Being Independent and Staying in the Zone With MC Zeal Static


Independent rappers in Australia have been dominating the scene, we are seeing more rappers of colour fly into the lime-light. Zeal Static is one of them. Hailing from Melbourne by the way of Fiji, Zeal will undeniably be your new favourite rapper. He combines raw personalities and lyrical delivery over fresh memorable beats.

We sit down with Zeal and chat about why the Aussie hip hop scene is thriving due to more ethnic artists’ coming through, why talent isn’t everything and about his latest 'Meet The Rebel' EP. 

You came from a pretty rough background which a lot of Australian immigrants can relate to, why did you pick music as your outlet?

I guess music is something everybody can relate to, especially hip hop, which doesn’t have any limitations and no holds barred, you speak about all kinds of experiences and life’s challenges which unites the people, also for me it’s a way to vent out all the problems I go through.

Did you ever think you would never make it?

I am not trying to become famous or rich off music, thats not my main goal, I am just loving the art and the zone I am in. Being independent and able to put out records I want, I’ll worry about the limelight when I reach it, for now I am just riding the flow.

You have done a lot and remained underground, what is it about your music that sets you above the rest?

These days talent isn’t everything, it’s following, it’s major label backing, so me being an independent artist, I am trying to represent the hip hop culture. How it should be, by dropping knowledge, by being lyrical and having content people can relate to and in doing so I try to gain that small percentage. Of people who want real music, who want to hear real talent and be able to relate to what their listening. When you listen to my record you can differentiate between me and the next guy, thats what sets me apart from the rest.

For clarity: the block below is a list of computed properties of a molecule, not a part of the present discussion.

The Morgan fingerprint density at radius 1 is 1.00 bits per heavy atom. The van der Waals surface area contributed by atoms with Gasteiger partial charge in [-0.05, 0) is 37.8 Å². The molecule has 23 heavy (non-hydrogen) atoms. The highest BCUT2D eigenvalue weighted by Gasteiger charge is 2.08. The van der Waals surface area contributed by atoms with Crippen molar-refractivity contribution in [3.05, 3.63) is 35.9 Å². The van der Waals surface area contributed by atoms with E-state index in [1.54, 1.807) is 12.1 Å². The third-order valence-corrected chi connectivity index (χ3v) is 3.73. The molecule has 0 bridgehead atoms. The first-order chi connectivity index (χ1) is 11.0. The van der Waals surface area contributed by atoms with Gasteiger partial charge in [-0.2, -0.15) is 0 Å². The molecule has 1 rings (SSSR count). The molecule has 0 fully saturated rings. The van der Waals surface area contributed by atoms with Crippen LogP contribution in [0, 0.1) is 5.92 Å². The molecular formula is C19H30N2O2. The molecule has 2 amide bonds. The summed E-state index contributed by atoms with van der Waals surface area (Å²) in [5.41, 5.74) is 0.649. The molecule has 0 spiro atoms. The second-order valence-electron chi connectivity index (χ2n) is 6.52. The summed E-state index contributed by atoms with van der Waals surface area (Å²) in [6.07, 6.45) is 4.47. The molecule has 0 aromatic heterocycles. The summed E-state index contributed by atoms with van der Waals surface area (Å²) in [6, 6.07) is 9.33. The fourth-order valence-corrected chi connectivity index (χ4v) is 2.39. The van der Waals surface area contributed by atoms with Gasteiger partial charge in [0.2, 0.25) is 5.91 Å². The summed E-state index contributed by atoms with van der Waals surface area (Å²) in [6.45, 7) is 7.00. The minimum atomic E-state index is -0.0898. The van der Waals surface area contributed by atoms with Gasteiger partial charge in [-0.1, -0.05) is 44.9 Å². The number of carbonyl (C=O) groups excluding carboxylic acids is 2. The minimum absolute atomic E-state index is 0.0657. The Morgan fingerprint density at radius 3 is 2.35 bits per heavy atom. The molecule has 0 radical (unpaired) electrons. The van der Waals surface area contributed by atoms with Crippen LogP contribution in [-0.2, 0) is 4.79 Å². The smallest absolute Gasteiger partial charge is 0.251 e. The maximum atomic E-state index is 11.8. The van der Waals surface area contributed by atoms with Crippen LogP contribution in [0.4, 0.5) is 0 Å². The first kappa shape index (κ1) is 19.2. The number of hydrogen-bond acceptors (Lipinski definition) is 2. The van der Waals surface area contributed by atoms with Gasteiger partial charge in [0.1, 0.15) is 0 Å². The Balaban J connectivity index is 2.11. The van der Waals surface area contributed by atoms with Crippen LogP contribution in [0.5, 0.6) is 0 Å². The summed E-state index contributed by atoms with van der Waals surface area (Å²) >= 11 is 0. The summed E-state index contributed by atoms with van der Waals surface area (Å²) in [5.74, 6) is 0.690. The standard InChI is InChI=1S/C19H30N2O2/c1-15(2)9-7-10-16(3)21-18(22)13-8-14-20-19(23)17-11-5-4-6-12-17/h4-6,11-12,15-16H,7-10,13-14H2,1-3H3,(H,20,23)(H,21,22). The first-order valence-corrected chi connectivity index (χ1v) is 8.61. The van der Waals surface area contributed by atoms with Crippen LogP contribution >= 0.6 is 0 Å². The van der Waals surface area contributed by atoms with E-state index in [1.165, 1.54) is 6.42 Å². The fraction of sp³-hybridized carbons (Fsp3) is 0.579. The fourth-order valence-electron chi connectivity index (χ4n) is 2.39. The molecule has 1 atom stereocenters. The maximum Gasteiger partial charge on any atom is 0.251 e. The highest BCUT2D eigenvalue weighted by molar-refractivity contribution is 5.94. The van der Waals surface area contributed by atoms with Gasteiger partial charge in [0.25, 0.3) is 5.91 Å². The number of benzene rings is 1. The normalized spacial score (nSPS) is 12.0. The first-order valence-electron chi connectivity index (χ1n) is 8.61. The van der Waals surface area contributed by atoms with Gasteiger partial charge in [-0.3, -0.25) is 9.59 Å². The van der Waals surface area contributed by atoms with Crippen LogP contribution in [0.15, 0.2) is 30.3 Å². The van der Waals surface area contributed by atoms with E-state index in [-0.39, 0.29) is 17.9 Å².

How do you find the Melbourne scene for hip hop at the moment?

I think hip hop not only in Melbourne, but the whole of Australia has gone from 0 to 100, as you see more ethnic artists. Making headlines and breaking barriers, bringing flavour to this land where 10 years back only artists you could hear were white Australians. So the scene is definitely on and popping.

If you could collaborate with any Australian musician, who would it be?

I think Jessica Mauboy would be a great artist and personality to collaborate with, her voice, flow and charisma is just too real, I could definitely picture a hit record with her.

You just released your EP could you tell us about it?

I like my titles to be meaningful and if it’s an album, I want the name to have some sort of connection to the songs, all in all they interconnect just like a book and

Just like a book has chapters, so does our life. So ‘Meet The Rebel’ is the first chapter which gives you a little insight on me as an artist and a person.

You talk about being a rebel, but what is the kindest thing you have done?

Even though I call myself the rebel, I am a humble person and I love to help the poor and needy, so I try to give to charity, I have family back home in Fiji who aren't well off and I help them out where ever I can.

What's next for you?

I am back in the studio working on more projects, looking to network with other artists, working on a new single hopefully by the end of this year I’ll have another song and video.